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Presidents Ranked by Executive Appointments


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This category ranks presidents by historically great/bad administrative appointments, relatively scandal free or scandalous appointments, relative stability of the cabinet, and appointments blocked by Congress or in which the president was compelled to withdraw the pick.

Note: There's a lot of ties in here. 

  1. Teddy Roosevelt
  2. FDR
  3. Lincoln
  4. Polk
  5. Monroe
  6. Washington
  7. Jefferson
  8. B Harrison
  9. McKinley
  10. Taft
  11. Eisenhower
  12. Biden **Shouldn't count, up here because hasn't had time to lose points**
  13. Garfield **Shouldn't count**
  14. WH Harrison **Shouldn't count**
  15. Hayes
  16. Ford
  17. JQ Adams
  18. GHW Bush
  19. Coolidge
  20. Pierce
  21. JFK
  22. Cleveland (1st term)
  23. Van Buren
  24. Carter
  25. Nixon
  26. Truman
  27. Wilson
  28. Taylor
  29. J Adams
  30. Arthur
  31. Cleveland (2nd term)
  32. Madison
  33. Fillmore
  34. Clinton
  35. Harding
  36. LBJ
  37. Hoover
  38. Reagan
  39. Jackson
  40. A Johnson
  41. Obama
  42. Grant
  43. GW Bush
  44. Buchanan
  45. Trump
  46. Tyler  (He had 6 total appointments blocked!)
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8 minutes ago, Patine said:

William Henry Harrison should count here, at least for nominations. He made quite a few. He just died before the Senate got to review them.

We can't weigh all the factors in the score because many of them resigned almost immediately after his death.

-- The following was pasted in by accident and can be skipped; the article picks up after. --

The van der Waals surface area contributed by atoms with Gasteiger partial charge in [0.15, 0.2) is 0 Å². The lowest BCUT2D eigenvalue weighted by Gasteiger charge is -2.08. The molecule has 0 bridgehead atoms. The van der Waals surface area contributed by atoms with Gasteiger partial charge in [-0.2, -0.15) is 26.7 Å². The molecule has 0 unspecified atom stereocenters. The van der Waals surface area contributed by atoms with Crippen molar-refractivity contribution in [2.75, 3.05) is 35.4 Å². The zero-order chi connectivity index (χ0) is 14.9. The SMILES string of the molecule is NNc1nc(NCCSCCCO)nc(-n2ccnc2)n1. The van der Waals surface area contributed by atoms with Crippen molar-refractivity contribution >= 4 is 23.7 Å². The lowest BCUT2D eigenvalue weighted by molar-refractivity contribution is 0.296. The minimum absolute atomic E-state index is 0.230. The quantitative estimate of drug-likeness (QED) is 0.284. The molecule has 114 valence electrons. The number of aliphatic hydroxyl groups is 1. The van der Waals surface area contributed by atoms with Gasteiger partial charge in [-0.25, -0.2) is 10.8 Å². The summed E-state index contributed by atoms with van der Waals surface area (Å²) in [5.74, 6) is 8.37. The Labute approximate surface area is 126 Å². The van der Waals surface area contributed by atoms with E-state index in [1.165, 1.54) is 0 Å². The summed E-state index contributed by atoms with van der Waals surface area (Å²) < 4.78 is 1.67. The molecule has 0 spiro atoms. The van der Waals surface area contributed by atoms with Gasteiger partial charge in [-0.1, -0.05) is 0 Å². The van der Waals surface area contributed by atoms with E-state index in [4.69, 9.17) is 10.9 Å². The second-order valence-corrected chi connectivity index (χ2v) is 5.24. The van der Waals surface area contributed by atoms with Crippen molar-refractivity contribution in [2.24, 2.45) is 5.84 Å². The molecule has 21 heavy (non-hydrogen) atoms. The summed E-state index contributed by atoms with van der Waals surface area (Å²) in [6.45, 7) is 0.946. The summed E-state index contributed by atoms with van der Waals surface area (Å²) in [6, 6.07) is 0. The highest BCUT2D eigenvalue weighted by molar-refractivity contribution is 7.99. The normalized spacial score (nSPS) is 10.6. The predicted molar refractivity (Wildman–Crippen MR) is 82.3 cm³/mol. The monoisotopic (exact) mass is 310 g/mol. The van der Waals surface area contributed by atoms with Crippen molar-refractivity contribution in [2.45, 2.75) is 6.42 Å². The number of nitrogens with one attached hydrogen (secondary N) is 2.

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10 minutes ago, Patine said:

In fact, I had read that - I think it was either his wife or daughter, I believe - who blamed the endless swarms of patronage seekers to ultimately leading to his death.

That was normal until FDR created the Executive Office of the Presidency, which expanded the number of employees and such. Lincoln was bogged down by this too, despite the Civil War. Garfield also got nothing done for the same reason. 

The majority of these jobs were postmaster generals for the county or towns. The Postmaster General of the US used to control the most patronage positions, which is why party bosses often liked being named to this office. 

My great-great-great grandfather, Thomas Smith Greenwood held lighthouse keeper of the Ipswich, Massachusetts lighthouse, which was a patronage position. He was obviously a rare Massachusetts Democrats (for whatever reason). He was first appointed in 1838 by Van Buren, removed by WH Harrison. Reinstated by Polk. Removed by Taylor. Reinstated by Pierce, kept by Buchanan, and removed by Lincoln. Prior to 1838, he was a ship captain and farmer. In between lighthouse gigs, he ran a shoe manufacturing business in both Massachusetts and Maine. After 1861, he was a farmer. 

I know he met Polk and Buchanan in person in 1847 when they arrived in Massachusetts and the same year he was reappointed, and possibly he was reappointed in person. In 1839, he had won the Massachusetts Human Society award for jumping in the ocean to save lives when a ship wrecked in the storm. He failed to save two people and named his son after both of them (First and middle name). Another interesting fact is that he built his own violin and wedding clothes. His wife's father (my gr-gr-gr-gr grandfather) was also a ship captain, owning about 18 ships. And his daughter married my gr-gr-grandfather, Charles Johnson Maynard, who was a famous naturalist at the time, focusing primarily on birds but also on other animals. 

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